Ipsos Poll Finds Continued Strong Opposition to GTA Municipal Land Transfer Taxes, as REALTORS® Release Policy Paper Noting Impact of Land Transfer Taxes on Housing Supply
TORONTO, September 28, 2018 — Amid new polling results showing continued strong public opposition to municipal land transfer taxes, the Toronto Real Estate Board (TREB) has released a policy paper calling for reform of the Toronto Land Transfer Tax and for no new municipal land transfer taxes in other Greater Toronto Area (GTA) municipalities. The paper, which is the first in a series of TREB municipal election policy briefs on issues related to housing supply in the GTA, as well as the poll results, were released to draw the attention of current municipal election candidates to this important issue.
The poll, conducted by Ipsos Public Affairs, found that,
- 79% of Torontonians support changes to reduce the Toronto Land Transfer Tax, and 70% support repealing it completely;
- 75% of GTA residents outside of Toronto oppose the implementation of a municipal land transfer tax in their municipality, with the highest opposition in Durham Region, with 83% opposed, followed by Peel and Halton Regions with 74% opposed, and York Region with 72% opposed.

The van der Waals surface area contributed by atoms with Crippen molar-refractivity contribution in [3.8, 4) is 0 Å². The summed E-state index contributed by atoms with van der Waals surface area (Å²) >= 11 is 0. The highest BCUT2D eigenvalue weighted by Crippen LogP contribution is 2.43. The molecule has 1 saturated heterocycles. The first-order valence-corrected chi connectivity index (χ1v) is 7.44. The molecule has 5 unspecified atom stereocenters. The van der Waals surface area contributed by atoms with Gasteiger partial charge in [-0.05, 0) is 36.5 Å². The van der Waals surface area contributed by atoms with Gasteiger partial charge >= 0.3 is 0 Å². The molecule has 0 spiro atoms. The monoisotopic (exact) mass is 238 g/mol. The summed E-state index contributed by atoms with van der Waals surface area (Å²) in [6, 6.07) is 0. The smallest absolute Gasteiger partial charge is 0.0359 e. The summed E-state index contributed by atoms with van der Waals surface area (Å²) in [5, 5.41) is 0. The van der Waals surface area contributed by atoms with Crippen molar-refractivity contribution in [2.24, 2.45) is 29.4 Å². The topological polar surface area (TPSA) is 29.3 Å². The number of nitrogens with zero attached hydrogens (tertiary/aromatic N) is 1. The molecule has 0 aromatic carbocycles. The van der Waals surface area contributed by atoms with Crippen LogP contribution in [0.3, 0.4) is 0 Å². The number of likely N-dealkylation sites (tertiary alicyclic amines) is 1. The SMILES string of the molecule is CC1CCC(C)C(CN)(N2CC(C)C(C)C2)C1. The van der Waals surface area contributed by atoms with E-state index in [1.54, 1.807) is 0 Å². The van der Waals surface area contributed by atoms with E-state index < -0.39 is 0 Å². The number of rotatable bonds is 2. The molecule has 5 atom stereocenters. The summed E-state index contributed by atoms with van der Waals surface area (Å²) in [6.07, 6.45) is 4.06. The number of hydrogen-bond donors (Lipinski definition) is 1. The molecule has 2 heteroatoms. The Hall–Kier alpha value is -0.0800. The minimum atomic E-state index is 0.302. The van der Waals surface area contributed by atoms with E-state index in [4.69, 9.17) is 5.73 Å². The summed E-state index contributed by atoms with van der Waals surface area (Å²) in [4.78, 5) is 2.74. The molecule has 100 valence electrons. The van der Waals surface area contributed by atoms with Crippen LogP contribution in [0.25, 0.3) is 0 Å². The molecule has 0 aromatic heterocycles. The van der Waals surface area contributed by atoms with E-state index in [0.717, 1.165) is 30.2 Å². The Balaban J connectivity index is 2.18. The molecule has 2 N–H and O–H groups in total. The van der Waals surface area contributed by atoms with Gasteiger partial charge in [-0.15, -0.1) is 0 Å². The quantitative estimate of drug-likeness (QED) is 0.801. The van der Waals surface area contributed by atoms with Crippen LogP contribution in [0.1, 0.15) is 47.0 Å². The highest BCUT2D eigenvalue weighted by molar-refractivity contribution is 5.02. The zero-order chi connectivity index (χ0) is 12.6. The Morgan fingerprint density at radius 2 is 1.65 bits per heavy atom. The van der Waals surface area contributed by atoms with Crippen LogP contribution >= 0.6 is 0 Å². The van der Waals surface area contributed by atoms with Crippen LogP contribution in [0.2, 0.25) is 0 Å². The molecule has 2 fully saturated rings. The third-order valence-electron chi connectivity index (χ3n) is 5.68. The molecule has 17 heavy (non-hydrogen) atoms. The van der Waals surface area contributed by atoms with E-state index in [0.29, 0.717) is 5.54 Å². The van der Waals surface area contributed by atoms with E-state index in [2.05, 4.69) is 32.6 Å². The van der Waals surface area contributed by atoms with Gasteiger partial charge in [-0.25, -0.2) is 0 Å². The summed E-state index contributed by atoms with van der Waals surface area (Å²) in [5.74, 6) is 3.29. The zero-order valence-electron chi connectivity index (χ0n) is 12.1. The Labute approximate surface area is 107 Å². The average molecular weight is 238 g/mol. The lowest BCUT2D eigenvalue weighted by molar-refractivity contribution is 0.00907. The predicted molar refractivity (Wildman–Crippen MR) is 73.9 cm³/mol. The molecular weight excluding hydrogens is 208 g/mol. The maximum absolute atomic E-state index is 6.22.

“Housing supply and choice is the key housing issue that municipal candidates should be addressing during this municipal election campaign. It’s a complex issue with many factors influencing it, not the least of which are land transfer taxes. The policy paper we are releasing today points out that the impact of these taxes isn’t just the substantial sum that it adds to the upfront closing costs for home buyers; perhaps even more significantly, it impacts the availability of homes for sale that purchasers can choose from because many current homeowners choose to stay put instead of moving when they consider their transaction costs, of which land transfer taxes are often the biggest part,” said Garry Bhaura, President of the Toronto Real Estate Board.
A separate study by the C.D. Howe Institute, titled “Stuck in Place,” found that the Toronto Land Transfer Tax is directly responsible for reducing housing supply by 16% every year, which can be attributed to reduced mobility because of the tax.
The TREB policy paper is calling for
“We want municipal candidates in Toronto and the GTA to understand the full impact of land transfer taxes on the real estate market. During the 2017 Toronto budget process, under the leadership of the Mayor’s office, an important adjustment was made to the first-time buyer rebate to ensure that it kept pace with proposed changes. We applaud the Mayor for recognizing that need, and we hope to work with the new City Council on further adjustments to limit the negative effects of this tax on housing supply and choice,” said John DiMichele, Chief Executive Officer of TREB.
About the GTA Municipal Elections Poll
For this survey, a sample of 1,503 GTA residents from the Ipsos i-Say panel were interviewed from August 20 to 23, 2018. Quotas and weighting were employed to ensure that the sample’s composition reflects the overall population according to census information. The precision of online polls is measured using credibility interval. In this case, the results are accurate to within +/- 2.9 percentage points, 19 times out of 20, of what the results would have been had all adults in the GTA been polled. Credibility intervals are wider among subsets of the population.